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Source: Gilbert, Avery: THE WISDOM OF THE NOSE, The science of smell applied to everyday life, Ediciones B, México 2009 (

How much olfactory capacity do humans have?

Our olfactory capacity is much higher than we think. We have generated, preached and sustained a series of myths against this reality.

Except in cases of disease, it is demonstrable that high olfactory capacity is common to all human beings. People with a higher capacity are cases of true exception.

The olfactory capacity of an ordinary person is enough for him to develop as a perfumer, taster or sommelier.

New evidence suggests that humans and animals may be more similar in smell perception than we thought.

What makes the difference between one person and another lies in the cognitive; that is, in memory. That is, in associating what the smell detects, with the name that one remembers: vanilla, cherry, walnut, freshly cut grass ...

Therefore, to take advantage of our high olfactory capacity, the first step is to accept that we have it; and the second is to be interested and do what is necessary to learn: identify the aromas that objects and substances give off; memorize each aroma with its origin; practice and practice.

Since the cognitive is the necessary complement to take advantage of our olfactory capacity, we must also be attentive to "suggestion". That is, to mythically attribute the effects of an aroma.

Some notes from the book

  • Although five flavor channels are not negligible, they are rudimentary compared to the 350 different receptors and the two dozen perceptual categories available for olfaction.
  • What we usually call "flavor" (strawberry, spinach, chocolate, etc.) is actually smell. This happens because we smell what we eat from the inside out. These days this is known as aftertaste or retronasal olfaction, but I prefer the name Finck gave it: a "second olfactory pathway."
  • The world of olfaction is full of irrational beliefs and myths whose only foundation is to praise some ("so and so is the expert, because he has a natural gift") or to screen and amuse everyone (how impressive!)
  • The olfactory capacity of a human being is so high, that some studies do not discover adverse effects of smoking.
  • Dogs and humans have almost identical sensitivity to methyl benzoate, the scent used to locate cocaine.
  • Dogs have large noses but this does not mean that humans do not have a very high olfactory capacity.
  • The average person probably detects odors at roughly the same concentration as the professional wine taster. What the expert has are cognitive abilities that make better use of the same sensory information. The expert's advantage (wine taster, perfumer…) consists more in a cerebral faculty than in a nasal faculty, and is based on the regular exercise of these specialized mental capacities.
  • Expert wine tasters outperform newbies by matching their own descriptions (which they write down) to wines they have previously tasted. Mental discipline helps experts avoid a trap called the "verbal eclipsing effect" that newbies can fall into when the effort to generate a verbal label interferes with the perception of the scent itself.
  • Only people with superior noses can appreciate the subtle effects of the shape of the glass.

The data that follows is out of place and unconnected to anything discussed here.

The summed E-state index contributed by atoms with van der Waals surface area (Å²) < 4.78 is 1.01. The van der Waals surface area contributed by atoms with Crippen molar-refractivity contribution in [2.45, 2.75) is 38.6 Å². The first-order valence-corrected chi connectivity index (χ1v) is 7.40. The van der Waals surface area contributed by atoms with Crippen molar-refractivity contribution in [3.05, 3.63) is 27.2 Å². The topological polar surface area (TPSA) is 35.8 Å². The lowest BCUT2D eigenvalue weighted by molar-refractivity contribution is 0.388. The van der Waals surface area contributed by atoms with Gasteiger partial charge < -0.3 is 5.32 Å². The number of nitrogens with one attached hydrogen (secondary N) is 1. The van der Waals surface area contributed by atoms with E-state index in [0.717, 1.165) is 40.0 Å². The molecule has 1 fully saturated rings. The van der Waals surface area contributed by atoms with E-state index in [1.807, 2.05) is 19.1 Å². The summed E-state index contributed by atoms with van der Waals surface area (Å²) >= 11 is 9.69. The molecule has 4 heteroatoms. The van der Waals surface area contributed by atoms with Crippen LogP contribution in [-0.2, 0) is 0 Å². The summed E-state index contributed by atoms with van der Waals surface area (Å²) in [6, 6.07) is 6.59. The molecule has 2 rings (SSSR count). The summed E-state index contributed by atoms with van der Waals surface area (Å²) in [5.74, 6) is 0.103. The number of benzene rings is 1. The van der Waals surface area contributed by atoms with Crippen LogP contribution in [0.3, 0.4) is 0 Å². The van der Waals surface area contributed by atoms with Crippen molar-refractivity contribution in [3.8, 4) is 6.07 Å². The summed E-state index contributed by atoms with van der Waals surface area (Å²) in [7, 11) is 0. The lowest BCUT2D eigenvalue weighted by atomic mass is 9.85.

• Perfumers Robert Calkin and Stephen Jellinek believe that a proper nose is enough to do their job. What counts for career success are specific mental abilities and thought processes.
  • The superiority of the feminine sense of smell is partly due to the fact that women have greater verbal fluency; Verbal abilities improve performance on smell memory and odor identification tests.
  • Hellen Keller died in 1968, but she remains a symbol of the belief that blindness makes people super snuffers by way of compensation. But it has been proven that the superiority of the blind in identifying odors depends on cognitive factors such as memory rather than extraordinary acuity in perception.
  • Eating bread and crackers at wine tasting, or sherbet between courses at a French restaurant, doesn't sharpen your palate. This is: our olfactory capacity is sufficient and it does not need much help from us.
  • Properly pairing a wine is pleasant, but it does not improve a taster's perception. Again: our olfactory capacity is sufficient and does not need much help from us.

Notes on suggestion

  • The commonly recognized power of scent derives largely from the power of suggestion.
  • A judge's expectations of wine change when the glass can be seen.
  • The brain of a patient senses damage to a sensory message that does not cause alarm in a healthy person… Even the most innocuous scents become objectionable if they remind us of an unpleasant experience.
  • Imagination has a lot to do with the harmful effect of perfumes.
  • What we believe in a smell, and the malevolent power we attribute to it, alters our sensory perceptions and our physiological responses. This should not come as a surprise: we believe that the smell makes us attractive, relaxed, attentive.
  • The scientific study of olfactory memory is currently in a state of flux. After a long and fruitless detour spent quantifying a literary fiction, the idea that smell is unique among the senses is being abandoned.
  • If olfactory memory is like other forms of memory, why is it perceived as so magical that a smell spurs a memory? In large part it has to do with surprise. One was not trying to remember the paints, oils, and solvents in grandfather's workshop, but the memory jumps without one wondering about it, passing through a plume of random smell. What's even more surprising: we didn't make a deliberate effort to memorize those smells when we were seven years old. If we had, the memory would not surprise us.

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